6. Jul 19, 2019 #6

    WellingtonToad

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    Nothing wrong with your wine. It is a normal reaction. K-meta has a bleaching effect on wine.
    As the wine ages, the K-meta will react with other components and the colour should return. That is if the wine lasts that long.
     
  7. Jul 19, 2019 #7

    Scooter68

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    From what I read he added the correct amount of both SORBATE and Campden Tablets. He didn't state that he also added K-Meta powder, just the Tablet
     
  8. Jul 19, 2019 #8

    sour_grapes

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    He misstated it originally, and corrected it after I made my post. See post #4.
     
  9. Jul 19, 2019 #9

    Vinobeau

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    I just bottled 5 gallons of Wild Rose Petal wine and I used Potassium Sorbate. One problem could be using 1 tsp per gallon. You should only use 1/2 tsp per gallon. Too much can cause Flowers of Wine which is a lot worse than loss of color! The other problem could be using the Campden tablet along with the sorbitol at the same time.
    Will you be back sweetening?
     

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  10. Jul 19, 2019 #10

    BernardSmith

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    If you add powder or anything with edges to a solution saturated with gas (CO2) the gas nucleates around the rough edges and falls out of solution and will then push any liquid above it up and so you get an almost explosive effect as liquid and foam fill the top of your fermenter and then shoot out. The solution is to always dissolve powders fully in water before adding them to a wine.
     
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  11. Jul 19, 2019 #11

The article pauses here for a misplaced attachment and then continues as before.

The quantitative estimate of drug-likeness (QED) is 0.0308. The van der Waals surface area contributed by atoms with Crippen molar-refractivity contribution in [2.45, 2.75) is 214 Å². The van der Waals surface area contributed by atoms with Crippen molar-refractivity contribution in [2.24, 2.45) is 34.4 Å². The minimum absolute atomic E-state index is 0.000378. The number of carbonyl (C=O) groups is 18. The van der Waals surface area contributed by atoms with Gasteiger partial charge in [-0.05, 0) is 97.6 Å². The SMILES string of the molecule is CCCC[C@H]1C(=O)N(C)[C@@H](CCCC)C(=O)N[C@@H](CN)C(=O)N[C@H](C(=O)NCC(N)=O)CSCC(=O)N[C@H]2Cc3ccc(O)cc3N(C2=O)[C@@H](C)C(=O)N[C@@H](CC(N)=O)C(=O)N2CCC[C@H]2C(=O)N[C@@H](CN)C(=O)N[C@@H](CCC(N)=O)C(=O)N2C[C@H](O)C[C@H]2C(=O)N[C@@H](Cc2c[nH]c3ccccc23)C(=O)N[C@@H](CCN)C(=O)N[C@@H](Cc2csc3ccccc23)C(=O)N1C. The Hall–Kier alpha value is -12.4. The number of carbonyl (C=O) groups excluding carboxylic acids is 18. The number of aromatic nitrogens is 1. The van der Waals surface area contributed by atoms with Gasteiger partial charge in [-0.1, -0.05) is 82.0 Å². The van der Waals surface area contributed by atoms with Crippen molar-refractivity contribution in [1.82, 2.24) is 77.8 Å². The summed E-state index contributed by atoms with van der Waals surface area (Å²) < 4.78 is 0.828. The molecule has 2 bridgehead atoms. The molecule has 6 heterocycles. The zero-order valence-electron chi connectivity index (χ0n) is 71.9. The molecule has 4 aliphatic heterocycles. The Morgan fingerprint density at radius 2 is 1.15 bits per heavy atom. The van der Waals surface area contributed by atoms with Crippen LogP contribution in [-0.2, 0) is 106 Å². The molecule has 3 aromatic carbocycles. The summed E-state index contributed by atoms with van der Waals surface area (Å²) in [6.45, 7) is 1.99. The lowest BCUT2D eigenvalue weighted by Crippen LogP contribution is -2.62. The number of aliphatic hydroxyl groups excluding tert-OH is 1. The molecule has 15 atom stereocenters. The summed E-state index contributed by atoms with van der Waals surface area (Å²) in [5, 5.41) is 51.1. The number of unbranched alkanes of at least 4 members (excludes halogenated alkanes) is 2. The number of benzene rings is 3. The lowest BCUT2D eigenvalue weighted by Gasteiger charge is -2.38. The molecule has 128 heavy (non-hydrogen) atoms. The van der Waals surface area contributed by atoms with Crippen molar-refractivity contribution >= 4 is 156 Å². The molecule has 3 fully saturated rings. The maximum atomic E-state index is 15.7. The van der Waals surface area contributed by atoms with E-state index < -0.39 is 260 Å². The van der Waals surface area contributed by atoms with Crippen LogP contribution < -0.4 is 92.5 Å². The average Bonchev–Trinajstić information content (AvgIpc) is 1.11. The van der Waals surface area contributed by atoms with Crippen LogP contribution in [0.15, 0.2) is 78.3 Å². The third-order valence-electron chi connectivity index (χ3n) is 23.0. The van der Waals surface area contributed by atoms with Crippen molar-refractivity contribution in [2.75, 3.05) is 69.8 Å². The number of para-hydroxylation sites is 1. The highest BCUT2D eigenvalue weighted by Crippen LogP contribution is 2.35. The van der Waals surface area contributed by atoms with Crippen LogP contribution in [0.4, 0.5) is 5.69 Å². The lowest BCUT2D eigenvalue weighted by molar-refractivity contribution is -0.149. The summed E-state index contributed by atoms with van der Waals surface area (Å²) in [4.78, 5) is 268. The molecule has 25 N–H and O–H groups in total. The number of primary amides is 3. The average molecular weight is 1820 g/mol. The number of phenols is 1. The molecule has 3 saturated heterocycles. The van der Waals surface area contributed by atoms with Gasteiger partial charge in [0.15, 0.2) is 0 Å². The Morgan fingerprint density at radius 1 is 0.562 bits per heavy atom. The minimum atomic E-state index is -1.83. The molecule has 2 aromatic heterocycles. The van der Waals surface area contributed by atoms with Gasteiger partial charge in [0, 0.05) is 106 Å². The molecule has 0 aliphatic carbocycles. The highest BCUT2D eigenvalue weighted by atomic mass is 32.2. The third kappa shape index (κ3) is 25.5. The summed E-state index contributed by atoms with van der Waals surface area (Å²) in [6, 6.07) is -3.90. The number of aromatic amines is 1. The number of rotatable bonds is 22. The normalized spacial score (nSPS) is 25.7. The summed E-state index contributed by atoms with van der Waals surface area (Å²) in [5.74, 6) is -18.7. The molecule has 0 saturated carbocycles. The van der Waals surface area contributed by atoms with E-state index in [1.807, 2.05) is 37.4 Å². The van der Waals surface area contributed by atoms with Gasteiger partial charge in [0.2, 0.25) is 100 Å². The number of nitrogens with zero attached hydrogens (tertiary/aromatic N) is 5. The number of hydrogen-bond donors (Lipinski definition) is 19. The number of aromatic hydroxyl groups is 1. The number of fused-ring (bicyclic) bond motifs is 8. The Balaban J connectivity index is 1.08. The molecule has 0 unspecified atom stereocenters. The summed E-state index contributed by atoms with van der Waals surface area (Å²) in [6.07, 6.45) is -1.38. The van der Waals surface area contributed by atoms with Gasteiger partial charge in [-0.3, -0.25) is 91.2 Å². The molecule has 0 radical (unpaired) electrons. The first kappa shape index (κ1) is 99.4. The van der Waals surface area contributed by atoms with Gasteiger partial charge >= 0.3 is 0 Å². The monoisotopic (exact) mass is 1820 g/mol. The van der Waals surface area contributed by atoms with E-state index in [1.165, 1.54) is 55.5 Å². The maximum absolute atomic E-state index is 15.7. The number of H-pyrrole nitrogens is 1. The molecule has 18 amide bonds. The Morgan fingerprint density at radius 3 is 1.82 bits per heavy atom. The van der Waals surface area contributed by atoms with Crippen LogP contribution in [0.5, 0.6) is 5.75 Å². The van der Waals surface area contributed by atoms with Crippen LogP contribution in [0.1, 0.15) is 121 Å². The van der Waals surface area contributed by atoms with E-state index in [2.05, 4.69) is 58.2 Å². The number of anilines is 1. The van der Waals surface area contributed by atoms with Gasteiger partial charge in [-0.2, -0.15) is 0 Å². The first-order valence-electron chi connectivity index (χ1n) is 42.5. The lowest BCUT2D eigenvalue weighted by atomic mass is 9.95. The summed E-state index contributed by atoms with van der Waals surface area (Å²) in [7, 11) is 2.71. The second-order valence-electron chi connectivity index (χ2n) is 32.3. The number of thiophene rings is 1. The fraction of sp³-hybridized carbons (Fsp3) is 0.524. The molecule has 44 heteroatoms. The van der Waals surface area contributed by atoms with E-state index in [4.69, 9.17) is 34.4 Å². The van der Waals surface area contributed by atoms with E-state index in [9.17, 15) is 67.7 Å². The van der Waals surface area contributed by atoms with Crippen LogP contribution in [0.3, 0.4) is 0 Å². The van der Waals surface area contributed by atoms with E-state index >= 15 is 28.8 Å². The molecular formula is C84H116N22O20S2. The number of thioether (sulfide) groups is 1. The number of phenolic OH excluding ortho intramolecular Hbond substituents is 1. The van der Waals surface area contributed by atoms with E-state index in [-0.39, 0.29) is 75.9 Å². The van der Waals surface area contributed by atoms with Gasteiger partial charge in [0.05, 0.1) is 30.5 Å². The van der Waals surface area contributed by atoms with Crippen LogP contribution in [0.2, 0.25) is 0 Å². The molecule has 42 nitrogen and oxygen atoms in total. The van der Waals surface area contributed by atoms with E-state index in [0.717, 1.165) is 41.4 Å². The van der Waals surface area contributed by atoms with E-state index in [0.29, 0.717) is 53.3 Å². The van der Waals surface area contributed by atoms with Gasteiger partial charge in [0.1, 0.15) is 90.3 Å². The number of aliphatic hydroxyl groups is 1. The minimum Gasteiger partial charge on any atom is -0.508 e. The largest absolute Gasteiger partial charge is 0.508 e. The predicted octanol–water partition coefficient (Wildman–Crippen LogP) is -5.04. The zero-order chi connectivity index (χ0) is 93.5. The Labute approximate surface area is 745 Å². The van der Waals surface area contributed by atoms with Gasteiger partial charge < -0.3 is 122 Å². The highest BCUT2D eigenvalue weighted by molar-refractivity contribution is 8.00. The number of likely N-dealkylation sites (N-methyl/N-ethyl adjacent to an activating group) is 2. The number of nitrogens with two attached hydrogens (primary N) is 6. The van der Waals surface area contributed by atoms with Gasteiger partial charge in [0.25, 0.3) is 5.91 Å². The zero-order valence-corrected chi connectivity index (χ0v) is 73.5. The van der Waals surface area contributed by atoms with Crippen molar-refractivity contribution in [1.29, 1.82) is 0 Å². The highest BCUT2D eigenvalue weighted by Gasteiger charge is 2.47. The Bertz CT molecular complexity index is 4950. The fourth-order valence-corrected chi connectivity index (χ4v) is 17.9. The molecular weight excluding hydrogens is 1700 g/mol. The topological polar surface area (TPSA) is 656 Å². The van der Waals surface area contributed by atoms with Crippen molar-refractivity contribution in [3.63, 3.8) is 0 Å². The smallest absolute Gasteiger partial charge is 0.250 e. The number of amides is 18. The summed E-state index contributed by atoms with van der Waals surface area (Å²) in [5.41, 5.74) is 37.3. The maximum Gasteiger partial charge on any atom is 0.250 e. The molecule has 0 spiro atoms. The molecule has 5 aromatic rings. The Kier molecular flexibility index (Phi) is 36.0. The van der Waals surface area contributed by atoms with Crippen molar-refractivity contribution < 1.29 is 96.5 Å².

wtt03

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    Thank you for all of your replies. Any and all information is always greatly appreciated!

    Vinobeau,
    I did use 1 tsp of sorbate for 1 gallon as that is what the directions on the pkg said to use. Are you saying this is to much for Rose Petal wine or all wines in general? I’ve always used the recommended dosage and never experienced any problems (that I’m aware of). Also you say that maybe adding both campden and sorbate at the same time could possibly be an issue? I didn’t know this either. Is it preferable to add them separately and if so in what order ( if it matters) and how long between additions? Thank you for your insight!
     
  12. Jul 19, 2019 #12

    wtt03

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    Bernard,
    Interesting information on the addition of powders with edges in a gaseous solution. I’ve always dissolved in a little water and added just because it was less work getting it mixed in the carboy. Haha I did something right without knowing it!
     
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  13. Jul 20, 2019 #13

    Vinobeau

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    I always use 1/2 tsp of Sorbate per gal for all of my wines that need back sweetening. I also very rarely use campden after the initial prelim fermentation, so I can't comment on adding them at the same time. Bernard's analysis is very interesting! A key to it may be in the statement of a "gaseous solution". I always add the sorbate at the end of my processes, when the wine is pretty gas / co2 free.
     

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  14. Jul 20, 2019 #14

    wtt03

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    Thanks Vinobeau!